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Intel’s Core i3-530 – The Budget Powerhouse?
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by Rob Williams on March 4, 2010 in Intel Processors

When Intel launched its Westmere-based line-up this past January, one of the more interesting models released was the Core i3-530. The big reason was its budget $120 price tag. But if there’s one thing that can make a budget chip interesting, it’s overclocking, and fortunately, there’s huge potential where this chip is concerned.

Overclocking Intel’s Core i3-530

Before discussing results, let’s take a minute to briefly discuss what I consider to be a worthwhile overclock. As I’ve mentioned in past content, I’m not as interested in finding the highest overclock possible as much as I am interested in finding the highest stable overclock. To me, if an overclock crashes the computer after a few minutes of running a stress-test, it has little value except for competition.

How we declare an overclock stable is simple… we stress it as hard as possible for a certain period of time, both with CPU-related tests and also GPU-related, to conclude on what we’ll be confident is 100% stability throughout all possible computing scenarios.

For the sake of CPU stress-testing, we use LinX. Compared to other popular CPU stress-testers, LinX’s tests are far more gruelling, and proof of that is seen by the fact that it manages to heat the CPU up to 20°C hotter than competing applications, like SP2004. Also, LinX is just as effective on AMD processors. Generally, if the CPU survives the first half-hour of this stress, there’s a good chance that it’s mostly stable, but I strive for a 12 hour stress as long as time permits.

If the CPU stress passes without error, then GPU stress-testing begins, in order to assure a system-wide stable overclock. To test for this, 3DMark Vantage’s Extreme test is used, with the increased resolution of 2560×1600, looped nine times. If this passes, some time is dedicated to real-world game testing, to make sure that gaming is just as stable as it would be if the CPU were at stock. If both these CPU and GPU tests pass without issue, we can confidently declare a stable overclock.

Overclocking Intel’s Core i3-530

Long before sitting down to overclock the i3-530, I had a good feeling that I was going to accomplish something great. But who could blame me? Even a novice nowadays can pull off a rather impressive overclock with ease, and I’m proof of it. As much as I like to overclock, I don’t like to dedicate an entire week to a single one, and I’m sure there are many like me who just want to find that sweet spot, and stick with it.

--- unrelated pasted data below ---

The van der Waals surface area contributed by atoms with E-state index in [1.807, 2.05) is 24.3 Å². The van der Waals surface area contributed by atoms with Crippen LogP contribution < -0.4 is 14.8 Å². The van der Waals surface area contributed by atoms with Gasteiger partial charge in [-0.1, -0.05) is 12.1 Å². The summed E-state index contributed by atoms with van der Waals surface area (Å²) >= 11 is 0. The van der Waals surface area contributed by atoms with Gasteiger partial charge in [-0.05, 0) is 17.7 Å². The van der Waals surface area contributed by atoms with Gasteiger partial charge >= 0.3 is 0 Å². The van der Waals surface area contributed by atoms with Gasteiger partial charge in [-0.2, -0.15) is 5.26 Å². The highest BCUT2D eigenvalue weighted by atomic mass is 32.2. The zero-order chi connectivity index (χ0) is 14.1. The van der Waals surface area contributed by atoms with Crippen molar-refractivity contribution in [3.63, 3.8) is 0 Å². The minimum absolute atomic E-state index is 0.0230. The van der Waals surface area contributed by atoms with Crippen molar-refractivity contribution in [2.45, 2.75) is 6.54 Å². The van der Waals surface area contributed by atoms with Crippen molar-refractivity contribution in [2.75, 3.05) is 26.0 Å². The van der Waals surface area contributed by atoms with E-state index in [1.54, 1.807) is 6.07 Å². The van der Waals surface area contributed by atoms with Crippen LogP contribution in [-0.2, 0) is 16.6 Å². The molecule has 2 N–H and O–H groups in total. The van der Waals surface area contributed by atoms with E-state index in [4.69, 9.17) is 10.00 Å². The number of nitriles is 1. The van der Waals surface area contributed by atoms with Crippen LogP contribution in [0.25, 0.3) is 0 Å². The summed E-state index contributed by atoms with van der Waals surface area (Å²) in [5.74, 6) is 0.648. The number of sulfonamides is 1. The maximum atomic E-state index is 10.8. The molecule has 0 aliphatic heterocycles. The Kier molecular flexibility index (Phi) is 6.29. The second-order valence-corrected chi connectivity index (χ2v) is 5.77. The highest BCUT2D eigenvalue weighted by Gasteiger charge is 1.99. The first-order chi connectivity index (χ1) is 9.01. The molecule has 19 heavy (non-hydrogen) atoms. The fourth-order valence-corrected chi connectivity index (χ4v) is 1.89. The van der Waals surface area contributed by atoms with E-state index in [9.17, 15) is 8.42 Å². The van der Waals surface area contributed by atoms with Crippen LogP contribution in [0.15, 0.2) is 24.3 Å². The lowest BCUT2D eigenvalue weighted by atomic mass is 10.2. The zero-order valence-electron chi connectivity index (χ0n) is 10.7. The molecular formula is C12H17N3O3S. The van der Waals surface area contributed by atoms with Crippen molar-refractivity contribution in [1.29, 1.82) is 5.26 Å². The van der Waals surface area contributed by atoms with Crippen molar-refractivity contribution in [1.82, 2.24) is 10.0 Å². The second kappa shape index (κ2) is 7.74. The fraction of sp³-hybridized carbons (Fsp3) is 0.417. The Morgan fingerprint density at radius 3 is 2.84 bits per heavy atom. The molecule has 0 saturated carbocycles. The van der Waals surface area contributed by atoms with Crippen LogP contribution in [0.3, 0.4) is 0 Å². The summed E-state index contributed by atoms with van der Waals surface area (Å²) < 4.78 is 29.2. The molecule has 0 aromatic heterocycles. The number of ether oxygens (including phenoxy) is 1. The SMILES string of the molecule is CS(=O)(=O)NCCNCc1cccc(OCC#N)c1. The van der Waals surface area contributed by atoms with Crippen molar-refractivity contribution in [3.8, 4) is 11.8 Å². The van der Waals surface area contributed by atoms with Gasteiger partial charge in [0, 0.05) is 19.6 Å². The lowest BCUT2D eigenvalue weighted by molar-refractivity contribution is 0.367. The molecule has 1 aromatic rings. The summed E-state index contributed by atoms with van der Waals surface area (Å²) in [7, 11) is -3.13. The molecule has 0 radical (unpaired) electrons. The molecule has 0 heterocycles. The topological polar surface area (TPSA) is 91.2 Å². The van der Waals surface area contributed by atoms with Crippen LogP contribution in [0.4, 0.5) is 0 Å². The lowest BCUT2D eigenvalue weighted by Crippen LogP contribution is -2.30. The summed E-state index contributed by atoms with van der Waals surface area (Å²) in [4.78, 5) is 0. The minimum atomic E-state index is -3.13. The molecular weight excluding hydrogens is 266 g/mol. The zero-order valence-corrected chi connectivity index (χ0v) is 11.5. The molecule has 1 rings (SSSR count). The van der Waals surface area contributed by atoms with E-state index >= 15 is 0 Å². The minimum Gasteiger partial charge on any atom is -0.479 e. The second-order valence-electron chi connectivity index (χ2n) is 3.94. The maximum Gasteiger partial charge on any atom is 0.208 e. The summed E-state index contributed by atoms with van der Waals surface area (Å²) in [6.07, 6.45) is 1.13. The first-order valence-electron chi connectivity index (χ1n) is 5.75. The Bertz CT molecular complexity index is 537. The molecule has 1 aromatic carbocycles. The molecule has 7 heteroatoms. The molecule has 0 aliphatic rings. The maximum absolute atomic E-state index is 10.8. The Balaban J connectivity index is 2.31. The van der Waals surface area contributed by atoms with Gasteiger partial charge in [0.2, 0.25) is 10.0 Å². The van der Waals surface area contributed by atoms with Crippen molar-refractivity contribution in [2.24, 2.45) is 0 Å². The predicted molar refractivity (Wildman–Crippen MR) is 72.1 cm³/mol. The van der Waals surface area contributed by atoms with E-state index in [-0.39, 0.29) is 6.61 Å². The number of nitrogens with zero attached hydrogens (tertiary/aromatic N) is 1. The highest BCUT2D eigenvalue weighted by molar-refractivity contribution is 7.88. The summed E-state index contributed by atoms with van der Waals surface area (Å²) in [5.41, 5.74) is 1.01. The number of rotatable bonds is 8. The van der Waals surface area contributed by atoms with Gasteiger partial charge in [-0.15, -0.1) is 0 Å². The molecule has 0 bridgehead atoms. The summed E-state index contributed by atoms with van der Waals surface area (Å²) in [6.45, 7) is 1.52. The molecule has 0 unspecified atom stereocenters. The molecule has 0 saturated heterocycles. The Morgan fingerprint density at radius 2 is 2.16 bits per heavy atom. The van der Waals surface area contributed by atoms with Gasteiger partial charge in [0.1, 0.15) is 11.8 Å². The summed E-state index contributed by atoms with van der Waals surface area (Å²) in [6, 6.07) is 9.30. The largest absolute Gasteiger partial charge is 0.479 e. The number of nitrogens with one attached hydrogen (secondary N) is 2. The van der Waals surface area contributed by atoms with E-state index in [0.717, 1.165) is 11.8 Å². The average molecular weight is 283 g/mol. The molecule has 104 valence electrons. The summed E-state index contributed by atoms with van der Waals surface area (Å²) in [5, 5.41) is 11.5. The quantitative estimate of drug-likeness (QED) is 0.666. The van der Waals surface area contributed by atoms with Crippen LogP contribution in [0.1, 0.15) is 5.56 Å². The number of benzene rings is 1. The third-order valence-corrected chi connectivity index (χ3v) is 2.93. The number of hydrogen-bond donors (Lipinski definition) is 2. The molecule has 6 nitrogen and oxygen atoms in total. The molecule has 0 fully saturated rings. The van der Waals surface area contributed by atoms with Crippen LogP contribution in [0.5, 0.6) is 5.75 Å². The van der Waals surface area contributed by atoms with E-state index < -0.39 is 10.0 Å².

As I usually do, the first overclock I wanted to hit was one that required absolutely no manual voltage increase. While the motherboard will take it upon itself to increase the voltage, I’m fine with that. I only want to see how far I could go only by increasing the BCLK, and of course the DRAM multiplier if things got a little too high there. After spending a couple of hours tweaking, this is what I found to be LinX stable:

Intel Core i3-530 Overclock

That’s right… a clean 3.5GHz overclock, or about 570MHz above stock. It’s not too shabby, that’s for sure, given it took almost no effort to achieve. It’s extremely nice because the stock speed leaves a bit to be desired (as we saw in some tests), so this little boost is a gift that takes almost nothing to earn. But of course, the obvious goal would be to take things a bit higher, and see if we could hit the standard 4.0GHz clock speed everyone likes to see nowadays. Well, that was no problem, either:

Intel Core i3-530 Overclock

The voltage I used here was 1.3125v. That’s a fair bit more voltage than the stock i3-530 (which hovers around 1V – 1.05V, but it’s still in safe limits. Plus, it’s hard to actually hit the temperature threshold given that this is a dual-core, not a quad-core. That’s no doubt part of the reason I managed to surpass 4.0GHz for once and have it remain LinX stable, 4.12GHz to be exact.

With 4.12GHz stable, the obvious question is just how much of a benefit does it offer in the real-world, and to help explain that, we have it all in the table below:

Intel Core i3-530 2.93GHz (Overclock: 4.13GHz)
Benchmark
Stock
Overclock
Increase
Autodesk 3ds Max 2009
Dog Render
Bathroom Render
299 s
868 s
210 s
615 s
29.77%
29.15%
Cinebench R10
Single-Thread
Multi-Thread
3886

9302
5673

13069
45.99%
40.50%
POV-Ray 3.7
Single-Thread
Multi-Thread
718.40

1896.91
1017.08

2690.37
41.58%
41.83%
Adobe Lightroom 2.0
Convert 100 RAW to JPEG
145.20 s
115.07 s
20.75%
TMPGEnc Xpress
HD Video Encode
Mobile Video Encode

304 s
140 s

222 s
108 s

26.98%
22.86%
ProShow Gold
HD Video Encode
DVD Video Encode

528 s
133 s

392 s
95 s

25.76%

28.57%
Sandra Arithmetic
Dhrystone SSE4.2
Whetstone SSE3

43.17
MIPS
28.00 MFLOPS

60.72 MIPS
39.34 MFLOPS

40.65%
40.50%
Sandra Multi-Media
Int x16
Float x8
Double x4

78.47 MPixel/s
58.98 MPixel/s
32.00 MPixel/s

110.32 MPixel/s
82.95 MPixel/s
45.15 MPixel/s

40.59%
40.64%
41.09%
Sandra Cryptography
AES256
SHA256

263

383

371

538

29.11%
28.81%
Microsoft Excel
Monte Carlo
Big Number Crunch

31.559 s
9.407 s


23.291 s
6.708 s


26.20%
28.69%

As expected, there are some sweet gains all-around here, with an average performance boost of about just under 30%. I would of course not entirely recommend running such a high overclock 24/7, but for those that don’t mind the stress on their CPU, at least the capability is there. Personally, I’m one of those guys would overclock a CPU lke this to 3.8GHz and leave it, just to keep it in the “safe zone” (as in, minimize the chance even further of a crash down the road, despite it being LinX stable).

As far as the overclock itself goes though, Intel once again delivers.